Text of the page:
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Benefits of an At-Home Test for Sleep Apnea

A man snoring while his wife covers her ears. Perhaps he has sleep apnea

Sleep apnea is a serious condition that affects millions of people in the US. If you (or your doctor) think you may have sleep apnea, an at-home test may be the best way to find out. Before we discuss the process of testing for sleep apnea, let’s take a moment to examine what sleep apnea is and why it may be causing you trouble.

What is sleep apnea?

Sleep apnea is a condition in which you stop breathing in your sleep. The stoppage is generally short-lived, and your body will jolt you awake and force you to breathe, but even so, the condition can cause major health problems.

There are several major types of sleep apnea. The Mayo Clinic defines the three main types:

  • Obstructive sleep apnea: the more common form that occurs when throat muscles relax
  • Central sleep apnea: which occurs when your brain doesn't send proper signals to the muscles that control breathing
  • Complex sleep apnea syndrome: also known as treatment-emergent central sleep apnea, which occurs when someone has both obstructive sleep apnea and central sleep apnea

Since obstructive sleep apnea is the most common type, we’ll focus on it instead of the others.

Obstructive sleep apnea

With obstructive sleep apnea, the tissues in your mouth and throat relax during sleep and block your airway. As airflow stops, the oxygen level in your blood drops, causing your brain to kick start the breathing process, which is accompanied by gasping or choking.

Sleep apnea, with the constant jolts awake, can lead to chronic health conditions. It can even be fatal if the case is severe and left untreated. Research shows that, if left untreated, sleep apnea patients may lose 20-50% of their lifespan.

What are the symptoms of sleep apnea?

There are several tell-tale symptoms of sleep apnea. According to the Mayo Clinic, the most common signs and symptoms of sleep apnea include:

  • Loud snoring
  • Episodes in which you stop breathing during sleep — which would be reported by another person
  • Gasping for air during sleep
  • Awakening with a dry mouth
  • Morning headache
  • Difficulty staying asleep (insomnia)
  • Excessive daytime sleepiness (hypersomnia)
  • Difficulty paying attention while awake
  • Irritability

If you are experiencing one or more of these conditions, it’s a good idea to talk to your doctor about them today!

Is sleep apnea serious?

According to Healthline, untreated obstructive sleep apnea “can cause serious health problems such as:

  • high blood pressure (hypertension)
  • heart disease
  • stroke
  • diabetes
  • atrial fibrillation (abnormal heart rhythm)
  • pulmonary hypertension

Proper diagnosis and treatment are essential for preventing complications.

How do you test for sleep apnea?

Like any diagnosis, getting sleep apnea diagnosed starts with your doctor (or a specially trained dentist). They will begin with an assessment of your medical history and do a physical examination, focusing primarily on your head, neck, and mouth. The doctor will need to know all about your symptoms, and will likely guide you through a series of diagnostic questions.

If the doctor is concerned that you may have sleep apnea, they will order some testing. In particular, they will want to perform (or send you for) a “polysomnography.” The Mayo Clinic explains the process: “During this test, you're hooked up to equipment that monitors your heart, lung and brain activity, breathing patterns, arm and leg movements, and blood oxygen levels while you sleep.”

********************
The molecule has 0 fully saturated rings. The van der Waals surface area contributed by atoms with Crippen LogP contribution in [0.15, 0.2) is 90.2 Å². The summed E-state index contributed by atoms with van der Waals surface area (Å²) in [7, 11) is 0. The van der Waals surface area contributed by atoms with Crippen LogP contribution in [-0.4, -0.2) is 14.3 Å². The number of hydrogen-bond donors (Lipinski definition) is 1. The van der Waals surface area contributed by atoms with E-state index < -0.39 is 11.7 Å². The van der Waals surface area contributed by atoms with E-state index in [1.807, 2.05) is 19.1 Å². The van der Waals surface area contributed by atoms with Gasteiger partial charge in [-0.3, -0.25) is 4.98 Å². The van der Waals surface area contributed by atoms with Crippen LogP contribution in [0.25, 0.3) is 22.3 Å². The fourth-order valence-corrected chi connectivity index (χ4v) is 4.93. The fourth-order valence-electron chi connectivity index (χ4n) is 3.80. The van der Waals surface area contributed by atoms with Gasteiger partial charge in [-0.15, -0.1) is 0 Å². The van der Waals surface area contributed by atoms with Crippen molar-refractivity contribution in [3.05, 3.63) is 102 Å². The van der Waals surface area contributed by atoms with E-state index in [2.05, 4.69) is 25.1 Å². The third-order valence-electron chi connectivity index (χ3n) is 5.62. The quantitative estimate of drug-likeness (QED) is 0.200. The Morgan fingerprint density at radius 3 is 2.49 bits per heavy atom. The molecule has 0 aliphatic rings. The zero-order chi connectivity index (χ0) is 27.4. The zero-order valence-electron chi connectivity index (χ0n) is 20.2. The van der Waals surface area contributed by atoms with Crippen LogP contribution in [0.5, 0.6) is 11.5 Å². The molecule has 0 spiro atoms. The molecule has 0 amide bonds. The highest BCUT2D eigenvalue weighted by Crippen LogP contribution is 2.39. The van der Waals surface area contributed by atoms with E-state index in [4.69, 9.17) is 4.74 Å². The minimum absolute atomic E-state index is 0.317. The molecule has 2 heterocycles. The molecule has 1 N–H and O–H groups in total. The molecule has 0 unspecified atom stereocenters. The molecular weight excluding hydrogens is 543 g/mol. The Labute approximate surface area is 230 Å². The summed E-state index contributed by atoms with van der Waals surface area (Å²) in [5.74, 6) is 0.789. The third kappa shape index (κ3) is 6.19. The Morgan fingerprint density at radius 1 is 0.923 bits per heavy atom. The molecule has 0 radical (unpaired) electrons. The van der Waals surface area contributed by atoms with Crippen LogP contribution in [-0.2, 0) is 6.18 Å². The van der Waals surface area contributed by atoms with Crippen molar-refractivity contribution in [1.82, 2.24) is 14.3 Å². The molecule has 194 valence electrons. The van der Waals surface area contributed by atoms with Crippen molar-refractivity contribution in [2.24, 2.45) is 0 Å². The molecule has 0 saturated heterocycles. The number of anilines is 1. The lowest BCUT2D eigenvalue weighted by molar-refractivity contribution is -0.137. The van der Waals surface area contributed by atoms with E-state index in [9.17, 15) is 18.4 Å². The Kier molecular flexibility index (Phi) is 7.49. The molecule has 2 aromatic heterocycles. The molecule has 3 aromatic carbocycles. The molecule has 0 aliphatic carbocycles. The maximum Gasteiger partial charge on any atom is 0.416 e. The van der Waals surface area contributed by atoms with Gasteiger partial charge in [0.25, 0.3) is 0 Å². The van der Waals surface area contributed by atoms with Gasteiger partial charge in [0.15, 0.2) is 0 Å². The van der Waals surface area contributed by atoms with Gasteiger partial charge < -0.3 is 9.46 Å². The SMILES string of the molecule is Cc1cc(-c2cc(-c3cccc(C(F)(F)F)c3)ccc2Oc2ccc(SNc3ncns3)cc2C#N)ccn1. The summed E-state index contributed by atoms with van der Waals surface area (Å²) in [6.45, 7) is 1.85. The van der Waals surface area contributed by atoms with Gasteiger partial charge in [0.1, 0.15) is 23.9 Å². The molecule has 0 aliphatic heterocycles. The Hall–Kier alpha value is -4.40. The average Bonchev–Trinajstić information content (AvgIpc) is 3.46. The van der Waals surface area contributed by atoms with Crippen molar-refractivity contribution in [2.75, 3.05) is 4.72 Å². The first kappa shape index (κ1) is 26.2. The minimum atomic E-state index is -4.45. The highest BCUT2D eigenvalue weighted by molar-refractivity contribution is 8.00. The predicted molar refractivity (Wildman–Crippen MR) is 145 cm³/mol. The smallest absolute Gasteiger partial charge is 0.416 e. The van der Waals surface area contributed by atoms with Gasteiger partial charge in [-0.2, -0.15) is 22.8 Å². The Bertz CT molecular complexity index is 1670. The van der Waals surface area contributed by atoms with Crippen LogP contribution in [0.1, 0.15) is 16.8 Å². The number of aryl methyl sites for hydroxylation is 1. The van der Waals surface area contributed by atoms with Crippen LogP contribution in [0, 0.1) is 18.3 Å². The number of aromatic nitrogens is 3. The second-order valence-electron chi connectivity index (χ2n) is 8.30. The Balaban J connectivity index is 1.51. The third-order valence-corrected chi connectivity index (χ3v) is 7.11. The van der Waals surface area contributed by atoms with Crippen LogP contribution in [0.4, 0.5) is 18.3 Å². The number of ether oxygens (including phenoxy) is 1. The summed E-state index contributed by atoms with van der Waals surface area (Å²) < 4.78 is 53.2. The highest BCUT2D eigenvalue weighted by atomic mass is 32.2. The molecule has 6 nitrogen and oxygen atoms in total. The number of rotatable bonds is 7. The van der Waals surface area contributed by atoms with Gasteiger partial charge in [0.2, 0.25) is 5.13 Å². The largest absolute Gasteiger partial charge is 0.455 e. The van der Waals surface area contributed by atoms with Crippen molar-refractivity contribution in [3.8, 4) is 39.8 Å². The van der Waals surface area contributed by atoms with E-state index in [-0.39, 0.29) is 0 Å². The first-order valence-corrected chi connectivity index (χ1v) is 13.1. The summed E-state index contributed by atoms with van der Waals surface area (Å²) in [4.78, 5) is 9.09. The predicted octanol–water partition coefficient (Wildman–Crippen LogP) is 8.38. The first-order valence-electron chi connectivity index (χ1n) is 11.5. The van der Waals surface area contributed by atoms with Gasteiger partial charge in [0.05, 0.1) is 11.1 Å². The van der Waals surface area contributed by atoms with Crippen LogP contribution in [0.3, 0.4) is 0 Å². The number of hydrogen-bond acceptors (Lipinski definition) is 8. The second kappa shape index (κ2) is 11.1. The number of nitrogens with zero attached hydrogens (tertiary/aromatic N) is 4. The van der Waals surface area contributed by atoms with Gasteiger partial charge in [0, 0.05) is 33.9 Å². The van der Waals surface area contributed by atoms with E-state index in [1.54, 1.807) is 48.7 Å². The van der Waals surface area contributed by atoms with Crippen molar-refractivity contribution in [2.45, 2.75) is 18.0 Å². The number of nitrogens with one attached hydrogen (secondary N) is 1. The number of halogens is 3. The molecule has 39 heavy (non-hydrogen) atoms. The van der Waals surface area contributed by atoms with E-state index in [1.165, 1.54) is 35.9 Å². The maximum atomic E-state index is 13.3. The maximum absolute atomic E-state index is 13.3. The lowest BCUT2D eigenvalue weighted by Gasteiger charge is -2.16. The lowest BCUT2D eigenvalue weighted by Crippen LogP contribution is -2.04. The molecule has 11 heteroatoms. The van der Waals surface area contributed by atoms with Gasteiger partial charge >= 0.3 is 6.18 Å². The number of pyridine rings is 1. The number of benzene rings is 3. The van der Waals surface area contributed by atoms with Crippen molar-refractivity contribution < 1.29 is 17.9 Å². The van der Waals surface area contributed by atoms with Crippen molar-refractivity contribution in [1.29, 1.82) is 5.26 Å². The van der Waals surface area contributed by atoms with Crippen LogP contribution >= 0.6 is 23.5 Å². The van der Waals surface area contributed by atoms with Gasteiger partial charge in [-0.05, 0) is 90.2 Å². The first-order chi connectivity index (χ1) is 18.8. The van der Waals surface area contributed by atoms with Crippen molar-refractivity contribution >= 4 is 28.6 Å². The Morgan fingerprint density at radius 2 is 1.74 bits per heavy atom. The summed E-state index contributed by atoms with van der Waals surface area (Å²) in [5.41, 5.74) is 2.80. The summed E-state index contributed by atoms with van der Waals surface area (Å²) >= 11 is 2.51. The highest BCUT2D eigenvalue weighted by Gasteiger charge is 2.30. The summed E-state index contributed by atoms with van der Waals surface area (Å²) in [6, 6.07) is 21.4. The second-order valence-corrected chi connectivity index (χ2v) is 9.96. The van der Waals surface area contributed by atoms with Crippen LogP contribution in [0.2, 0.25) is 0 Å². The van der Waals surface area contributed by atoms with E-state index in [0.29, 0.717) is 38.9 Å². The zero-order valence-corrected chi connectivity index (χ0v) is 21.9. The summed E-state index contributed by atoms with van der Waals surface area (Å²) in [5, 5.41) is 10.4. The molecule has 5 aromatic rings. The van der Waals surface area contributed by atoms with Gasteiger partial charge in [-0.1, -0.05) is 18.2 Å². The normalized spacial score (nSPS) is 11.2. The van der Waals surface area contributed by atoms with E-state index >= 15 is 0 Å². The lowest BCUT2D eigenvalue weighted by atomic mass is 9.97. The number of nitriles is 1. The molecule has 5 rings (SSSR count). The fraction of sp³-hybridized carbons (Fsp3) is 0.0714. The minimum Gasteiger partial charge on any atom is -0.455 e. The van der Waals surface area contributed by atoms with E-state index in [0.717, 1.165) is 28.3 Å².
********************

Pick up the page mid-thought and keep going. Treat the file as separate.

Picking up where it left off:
For the most accurate and full version of this test, the polysomnography will be performed in a hospital or in a medical facility called a sleep center.

There are some disadvantages to testing for sleep apnea in a sleep center, however, so doctors have developed a simplified version of the polysomnography that can be performed at home.

Benefits of an at-home test for sleep apnea

According to Johns Hopkins, A home sleep apnea test is a very simplified breathing monitor that tracks your breathing, oxygen levels, and breathing effort while worn. It does not fully capture what is monitored with an overnight sleep study. Overnight sleep studies give a more thorough assessment of sleep issues. They are attended by a sleep technologist and capture many more signals, including brainwaves for sleep, muscle tone, and leg movements. For individuals with certain heart, breathing, or neuromuscular problems, an overnight sleep study at a sleep center may be better.

On the other hand, if you are a candidate for a home sleep apnea test, they may be beneficial for several reasons.

One of the challenges of a sleep study in a sleep center is that it’s often hard to sleep in an unusual environment. Without deep and natural sleep, your sleep apnea symptoms may present themselves. As Johns Hopkins puts it, “with an at-home study, you’ll be in the comfort of your own surroundings, which could offer a more accurate reading of how you actually sleep.”

Additionally, Johns Hopkins explains, an at-home sleep apnea test is less expensive than a full sleep study: “It’s usually a third to a fifth of the cost of doing an in-lab study, and it’s typically covered by insurance.”

If you are experiencing sleep apnea symptoms, don’t delay– make an appointment to see our specialists at TMJ & Sleep Therapy Centre of Raleigh-Durham today!

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TMJ & Sleep Therapy Centre of Raleigh-Durham

  • 1150 NW Maynard Rd, Suite #140
    Cary, North Carolina 27513
  • (919) 323-4242
  • Monday: 9am – 5pm Tuesday: 9am – 6pm Wednesday: 9am – 5pm Thursday: 9am – 6pm Friday: 9am – 1pm Sat - Sun Closed We always have someone to answer the phone from 9-5pm every day
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